I have spent many years feeling guilty because I missed my grandfather (Papaw) more than I missed my grandmother (Mamaw). I wondered why that was because I was extremely close to both of them. My mother and I lived with them until I was almost four, and then I spent every summer and Christmas break with them until I was fourteen years old. They were more like parents to me than grandparents. Papaw passed away just after my thirteenth birthday, but Mamaw lived many years after that, passing away in 2011. Though his death was very sudden, hers was expected and less of a shock to me when it happened. What did shock me was how well I handled it and the fact that for a long time after that I would only miss her when I thought of something she had done that was funny or caring. To the contrary, there hasn’t been a day since 1987 that I haven’t missed Papaw. It bothered me but you can’t help how you feel so I kind of stopped worrying about it. Fast forward to a few months ago and I woke up one morning and had a thought. What if my anger with her was keeping me from dealing with her loss and missing her? See, though she did live much longer than Papaw, her death was, debatably, mostly her own doing. No, it was suicide but, in my eyes, it might as well been.
Let me tell you a little about her and maybe you’ll understand. She was probably the strongest and my willful woman I have ever known. This is a woman who would get up before the sun, make a fire in the stove, and cook breakfast before most people were even starting to wake up. Nothing ever stopped her from doing what she wanted to do and if someone needed help, she was the first person there. Sure, she had her flaws like everyone else, but she was extraordinary. I watched her face each challenge in her little head on and she never just gave up. Then the unthinkable happen, she gave up. For some reason this woman that I respected and loved so much did a complete one-eighty. She now had an attitude of entailment and a deep need to be taken care of despite there not really being that much wrong with her other than being overweight. She was also taking mountains of medication that I knew couldn’t have been good for her but she insisted she had every ailment known to man. Her loving sweetness had soured and she could be quite hateful when she wanted to. I was disappointed at first, but soon my disappointment turned to aggravation and eventually anger. I was furious that she had changed so much and was no longer the woman I loved so deeply. All my children knew of this great woman was that she complained all the time and was a little mean. That was heart breaking. I wanted them to see the Mamaw that I had and feel the love that I once felt from her. The last few years of her life I barely saw her. I just couldn’t take watching her turn into this person I didn’t know. I was so angry at her. “Why did she do still?” I kept asking myself.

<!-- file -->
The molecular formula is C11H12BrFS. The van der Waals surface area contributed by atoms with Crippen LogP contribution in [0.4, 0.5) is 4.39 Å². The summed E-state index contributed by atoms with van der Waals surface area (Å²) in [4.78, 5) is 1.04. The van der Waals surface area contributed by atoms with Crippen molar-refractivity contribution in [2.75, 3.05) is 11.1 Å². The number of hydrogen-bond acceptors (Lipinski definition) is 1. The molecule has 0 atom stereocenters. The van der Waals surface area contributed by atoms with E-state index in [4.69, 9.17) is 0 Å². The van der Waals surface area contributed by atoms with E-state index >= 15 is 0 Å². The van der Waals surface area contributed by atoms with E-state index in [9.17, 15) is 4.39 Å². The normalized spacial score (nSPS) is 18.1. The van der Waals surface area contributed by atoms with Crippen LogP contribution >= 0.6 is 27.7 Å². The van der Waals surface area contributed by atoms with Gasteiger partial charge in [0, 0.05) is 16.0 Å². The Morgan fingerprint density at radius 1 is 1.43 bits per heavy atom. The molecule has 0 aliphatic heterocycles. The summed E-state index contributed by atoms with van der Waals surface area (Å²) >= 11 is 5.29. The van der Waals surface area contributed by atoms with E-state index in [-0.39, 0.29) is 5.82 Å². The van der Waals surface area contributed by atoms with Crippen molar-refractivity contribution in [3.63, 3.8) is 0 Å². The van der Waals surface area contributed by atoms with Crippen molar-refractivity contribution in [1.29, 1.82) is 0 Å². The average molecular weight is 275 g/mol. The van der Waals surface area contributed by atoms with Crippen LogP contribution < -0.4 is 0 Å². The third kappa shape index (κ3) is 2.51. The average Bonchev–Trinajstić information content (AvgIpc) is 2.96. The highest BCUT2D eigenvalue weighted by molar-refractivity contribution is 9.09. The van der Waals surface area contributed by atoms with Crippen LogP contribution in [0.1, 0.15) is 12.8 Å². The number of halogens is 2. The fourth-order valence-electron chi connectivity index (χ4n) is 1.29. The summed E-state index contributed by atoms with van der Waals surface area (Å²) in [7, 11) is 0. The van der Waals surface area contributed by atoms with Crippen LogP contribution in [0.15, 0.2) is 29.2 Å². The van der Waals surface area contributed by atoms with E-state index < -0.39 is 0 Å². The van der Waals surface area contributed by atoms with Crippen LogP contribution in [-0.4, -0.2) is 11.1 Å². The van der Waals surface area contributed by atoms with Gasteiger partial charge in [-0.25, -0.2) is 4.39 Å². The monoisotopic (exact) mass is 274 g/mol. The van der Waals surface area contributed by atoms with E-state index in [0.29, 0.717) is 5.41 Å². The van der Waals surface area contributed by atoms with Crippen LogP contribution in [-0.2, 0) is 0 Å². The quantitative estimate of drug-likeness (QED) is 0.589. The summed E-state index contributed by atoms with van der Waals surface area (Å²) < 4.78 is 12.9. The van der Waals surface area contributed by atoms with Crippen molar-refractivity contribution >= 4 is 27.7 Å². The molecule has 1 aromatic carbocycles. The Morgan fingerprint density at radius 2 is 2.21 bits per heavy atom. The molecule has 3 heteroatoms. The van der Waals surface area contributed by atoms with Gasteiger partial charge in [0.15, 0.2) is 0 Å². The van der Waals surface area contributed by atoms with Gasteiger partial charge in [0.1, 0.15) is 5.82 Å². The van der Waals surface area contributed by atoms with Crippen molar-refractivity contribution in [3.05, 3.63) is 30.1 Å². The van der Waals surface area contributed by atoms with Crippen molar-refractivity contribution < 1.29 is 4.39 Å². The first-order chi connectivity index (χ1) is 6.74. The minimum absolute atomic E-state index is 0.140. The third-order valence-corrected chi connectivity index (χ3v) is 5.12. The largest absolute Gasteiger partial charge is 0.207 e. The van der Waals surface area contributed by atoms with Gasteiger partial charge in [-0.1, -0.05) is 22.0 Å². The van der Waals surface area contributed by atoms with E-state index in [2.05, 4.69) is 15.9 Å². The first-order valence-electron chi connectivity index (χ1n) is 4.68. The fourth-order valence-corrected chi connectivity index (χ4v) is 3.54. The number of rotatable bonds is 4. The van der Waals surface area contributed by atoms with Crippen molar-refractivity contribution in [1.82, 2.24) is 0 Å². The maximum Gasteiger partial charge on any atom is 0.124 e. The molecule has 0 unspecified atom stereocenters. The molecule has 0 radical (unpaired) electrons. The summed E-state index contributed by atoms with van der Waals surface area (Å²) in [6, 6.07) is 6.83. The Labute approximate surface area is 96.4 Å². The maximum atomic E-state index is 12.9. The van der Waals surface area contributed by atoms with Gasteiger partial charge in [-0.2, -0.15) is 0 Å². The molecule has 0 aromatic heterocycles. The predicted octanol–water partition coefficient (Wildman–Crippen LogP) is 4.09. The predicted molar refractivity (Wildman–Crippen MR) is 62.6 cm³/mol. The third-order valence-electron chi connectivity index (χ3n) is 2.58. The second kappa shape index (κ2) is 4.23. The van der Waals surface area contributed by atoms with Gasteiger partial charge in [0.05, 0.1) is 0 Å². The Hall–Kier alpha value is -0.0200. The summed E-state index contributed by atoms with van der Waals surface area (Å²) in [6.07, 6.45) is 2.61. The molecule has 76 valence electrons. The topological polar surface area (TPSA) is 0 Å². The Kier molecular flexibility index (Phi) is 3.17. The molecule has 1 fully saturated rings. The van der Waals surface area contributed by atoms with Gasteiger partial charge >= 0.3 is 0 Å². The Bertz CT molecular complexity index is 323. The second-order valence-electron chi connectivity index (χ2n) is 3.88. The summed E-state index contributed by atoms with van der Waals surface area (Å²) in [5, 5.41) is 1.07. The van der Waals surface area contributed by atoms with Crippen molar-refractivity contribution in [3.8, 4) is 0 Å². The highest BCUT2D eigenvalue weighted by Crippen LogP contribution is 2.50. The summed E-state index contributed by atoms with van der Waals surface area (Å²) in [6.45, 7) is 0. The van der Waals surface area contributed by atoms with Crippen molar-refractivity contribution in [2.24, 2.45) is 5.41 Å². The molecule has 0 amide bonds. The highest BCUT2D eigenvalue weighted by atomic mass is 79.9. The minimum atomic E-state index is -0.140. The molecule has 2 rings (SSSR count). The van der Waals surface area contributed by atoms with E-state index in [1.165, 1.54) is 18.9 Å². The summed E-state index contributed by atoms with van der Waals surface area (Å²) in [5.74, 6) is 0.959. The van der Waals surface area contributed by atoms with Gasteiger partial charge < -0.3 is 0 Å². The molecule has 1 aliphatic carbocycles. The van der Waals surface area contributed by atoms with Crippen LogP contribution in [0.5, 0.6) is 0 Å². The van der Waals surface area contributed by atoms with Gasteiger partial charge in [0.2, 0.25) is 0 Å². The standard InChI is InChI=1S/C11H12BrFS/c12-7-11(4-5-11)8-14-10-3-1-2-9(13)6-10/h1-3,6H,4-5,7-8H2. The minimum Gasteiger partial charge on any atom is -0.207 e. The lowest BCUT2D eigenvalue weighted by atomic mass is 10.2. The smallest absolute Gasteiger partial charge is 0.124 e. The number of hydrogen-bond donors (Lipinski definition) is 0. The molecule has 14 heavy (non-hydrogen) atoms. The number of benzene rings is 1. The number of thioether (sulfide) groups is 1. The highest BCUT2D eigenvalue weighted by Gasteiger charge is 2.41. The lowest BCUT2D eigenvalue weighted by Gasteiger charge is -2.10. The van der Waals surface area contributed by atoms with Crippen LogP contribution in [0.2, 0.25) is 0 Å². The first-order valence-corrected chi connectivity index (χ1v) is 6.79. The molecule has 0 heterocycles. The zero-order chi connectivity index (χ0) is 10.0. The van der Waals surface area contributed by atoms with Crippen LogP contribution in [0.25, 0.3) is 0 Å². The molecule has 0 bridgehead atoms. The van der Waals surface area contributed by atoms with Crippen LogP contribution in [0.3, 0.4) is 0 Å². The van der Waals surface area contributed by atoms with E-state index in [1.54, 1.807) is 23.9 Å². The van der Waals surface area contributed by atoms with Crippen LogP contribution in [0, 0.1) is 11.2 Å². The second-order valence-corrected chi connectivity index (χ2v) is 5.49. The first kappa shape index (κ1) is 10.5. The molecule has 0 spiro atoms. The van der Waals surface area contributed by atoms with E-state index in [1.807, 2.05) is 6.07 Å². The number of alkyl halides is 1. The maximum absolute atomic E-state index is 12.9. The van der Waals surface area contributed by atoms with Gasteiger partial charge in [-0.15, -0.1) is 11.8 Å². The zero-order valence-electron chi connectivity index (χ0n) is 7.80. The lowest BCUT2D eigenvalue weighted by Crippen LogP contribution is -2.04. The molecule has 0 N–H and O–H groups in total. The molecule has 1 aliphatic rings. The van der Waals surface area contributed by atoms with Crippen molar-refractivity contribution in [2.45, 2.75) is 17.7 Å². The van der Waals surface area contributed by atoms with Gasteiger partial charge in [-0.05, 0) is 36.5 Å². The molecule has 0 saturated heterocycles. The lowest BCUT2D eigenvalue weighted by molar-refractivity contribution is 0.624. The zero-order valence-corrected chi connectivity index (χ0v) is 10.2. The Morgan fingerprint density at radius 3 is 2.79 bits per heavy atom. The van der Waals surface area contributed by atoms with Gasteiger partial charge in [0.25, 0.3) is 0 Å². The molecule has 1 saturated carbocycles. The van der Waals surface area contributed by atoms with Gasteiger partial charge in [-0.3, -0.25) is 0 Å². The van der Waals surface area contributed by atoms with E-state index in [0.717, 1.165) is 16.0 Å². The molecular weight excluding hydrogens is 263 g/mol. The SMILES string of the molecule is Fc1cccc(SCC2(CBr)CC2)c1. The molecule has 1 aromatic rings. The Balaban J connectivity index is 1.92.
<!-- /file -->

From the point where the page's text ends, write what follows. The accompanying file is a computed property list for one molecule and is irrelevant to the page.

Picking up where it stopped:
Then one afternoon I got a call that she was dying. At seventy-nine years old she had decided; no more meds and she was ready to go. By now that medication she had been on, had ruined her body and without them things would start to shut down. It took days for her to pass away and twice I stood by her bed telling her it was ok, but it wasn’t. I told her what I thought she wanted to hear, but I was still angry at her for the years of transformation. I wanted so badly to just yell at her and tell her to snap out if. It was too late though, my Mamaw was gone and my kids would never know the woman I did. We buried her a few days later, and that was the end of it, or at least I thought it was.
Now, as I was saying earlier, a few months ago, and I woke up one morning and had a thought. What if my anger with her was keeping me from dealing with her loss and missing her? Why this thought came to me, I don’t know, but it didn’t. Was I really still mad at her? When I thought about it, I realized I wasn’t and it was time to move on passed the hurt I had felt. Maybe my anger was justified, maybe it was wasn’t. Either way, it was over and nine years of absence had forced me to rely on memories of her, not my anger. There was twenty-seven years of great memories to drown out the ten or so years of bad and now the bad stuff is just a small spec on the bottom of the pool. Sure it’s there, but it’s not keeping me from swimming. Time has brought me to a place of forgiveness. Today, I write this with a loving memory in my mind and heart about my Mamaw and I miss her very much. I think about her almost daily and that a good thing. I wrote this in hopes that it might help someone else out there struggling to let go of past hurts and anger. If you look in deep, you might find that Time brought forgiveness for you as well.